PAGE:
By Lindsey Mattila (CMC ’17)
Lowering taxes, growing the economy, and creating more jobs were three of Donald Trump’s main promises during the campaign. [i] According to his official policy platform, Trump plans on using tax policy to achieve these three goals. The Trump administration envisions reducing taxes “across-the-board,” especially for the working class and middle-income families, but also for businesses.
One of the most important aspects of Trump’s plan is simplification of the tax code. He plans to condense the current tax-income brackets from seven brackets to three. Under the plan, those who are married and make less than $75,000 will pay a 12 percent income tax. Married Americans making more than $75,000, but less than $225,000, will be taxed 25 percent. Lastly, those married and making more than $225,000 will be taxed 33 percent. Those who are single will simply be taxed half of these amounts. The plan will also increase the number of households that would pay no income tax from an estimated 77 million to 110 million households. Trump also hopes to increase simplicity in the tax code by removing tax breaks and closing loopholes.
The underlying theory of Trump’s tax plan is that lowering taxes will allow people to spend, save, and invest more. While Trump’s tax plan has the stated goal of helping the middle class, there is dispute over whether or not his tax plan is actually structured to do this.[ii] Each tax bracket will receive fairly significant tax breaks, but the wealthiest group will receive the biggest cuts in terms of dollars and percentage of their income. The top one percent of earners will take home an additional $275,000 a year under the Trump plan and the top 0.1 percent will save $1.3 million. The lowest earning households will receive modest savings of $128 per year and middle-income families will save approximately $2,700. [iii] The larger tax break for the wealthy, along with the elimination of taxes on gifts and estates, has led to concerns that the Trump plan will increase economic inequality.[iv]
Trump’s tax plan aims to increase job opportunities by reducing the corporate tax rate from 35 to 15 percent. To further encourage the growth of businesses in the U.S., the plan also calls for a one-time repatriation of corporate profits held offshore to be taxed at 10 percent. The goal of these policies is to give companies more incentive to expand, hire employees, and do so inside the United States.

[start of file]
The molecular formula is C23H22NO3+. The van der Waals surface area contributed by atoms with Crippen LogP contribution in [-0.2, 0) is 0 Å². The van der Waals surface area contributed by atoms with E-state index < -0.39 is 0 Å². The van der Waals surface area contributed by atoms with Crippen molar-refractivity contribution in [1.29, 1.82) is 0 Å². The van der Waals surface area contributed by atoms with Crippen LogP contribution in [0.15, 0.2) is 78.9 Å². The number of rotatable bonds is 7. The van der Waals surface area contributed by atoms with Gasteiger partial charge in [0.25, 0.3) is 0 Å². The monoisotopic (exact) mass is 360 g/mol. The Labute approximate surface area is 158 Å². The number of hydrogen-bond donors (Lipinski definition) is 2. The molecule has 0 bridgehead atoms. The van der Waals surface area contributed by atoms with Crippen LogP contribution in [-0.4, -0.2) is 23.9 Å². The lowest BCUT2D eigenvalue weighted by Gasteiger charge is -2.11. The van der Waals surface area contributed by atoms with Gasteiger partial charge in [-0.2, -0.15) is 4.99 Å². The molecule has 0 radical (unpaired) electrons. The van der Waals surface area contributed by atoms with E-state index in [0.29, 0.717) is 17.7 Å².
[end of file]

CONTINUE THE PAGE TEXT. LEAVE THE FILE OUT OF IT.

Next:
While the Trump’s plan is focused on putting more money in American’s pockets and creating jobs, his proposed plan would have significant effects on the national debt. The Tax Policy Center expects that the proposed policy will decrease government revenue by over $9.5 trillion before 2026, and, if continued, will cause national debt to be 80 percent of national GDP by 2036.[v] In other words, the United States could accrue $11.2 trillion in debt over the next decade.[vi]
The Congressional Budget Office estimates that Congress will have to cut 21 percent of its spending to not add to the national debt under Trump’s proposed tax plan.[vii] This would require unprecedented levels of spending cuts, which would not only be unlikely in general, but would also be extremely unlikely due to the President-elect’s relationship with the Republican Congress. Although the Republican Party has both the Executive and the Legislative branches, the drastic changes that are necessary to accommodate his plan are unlikely to materialize. Republican control of the congress should guarantee, however, that principles of the President-elect’s plan, such as fewer income brackets and lower corporate tax, are adopted as part of a broader Republican tax reform plan.
[ii] Jim Nunns, et. al, “An Analysis of Donald Trump’s Tax Plan,” Tax Policy Center, December 22, 2016. Linda Qiu, “Could 51% of single parents see taxes increase under Donald Trump’s tax plan?”, Politifact, November 6, 2016. John Ysdtie, “Who Benefits from Donald Trump’s Tax Plan?” NPR, November 13, 2016.
[iv] John Ysdtie, “Who Benefits from Donald Trump’s Tax Plan?” NPR, November 13, 2016.
[v] Jim Nunns, et. al, “An Analysis of Donald Trump’s Tax Plan,” Tax Policy Center, December 22, 2016.
[vi] Jim Nunns, et. al, “An Analysis of Donald Trump’s Tax Plan,” Tax Policy Center, December 22, 2016.
[vii] “Promises and Price Tags: A Fiscal Guide to the 2016 Election.” Committee for a Responsible Federal Budget. June 27, 2016.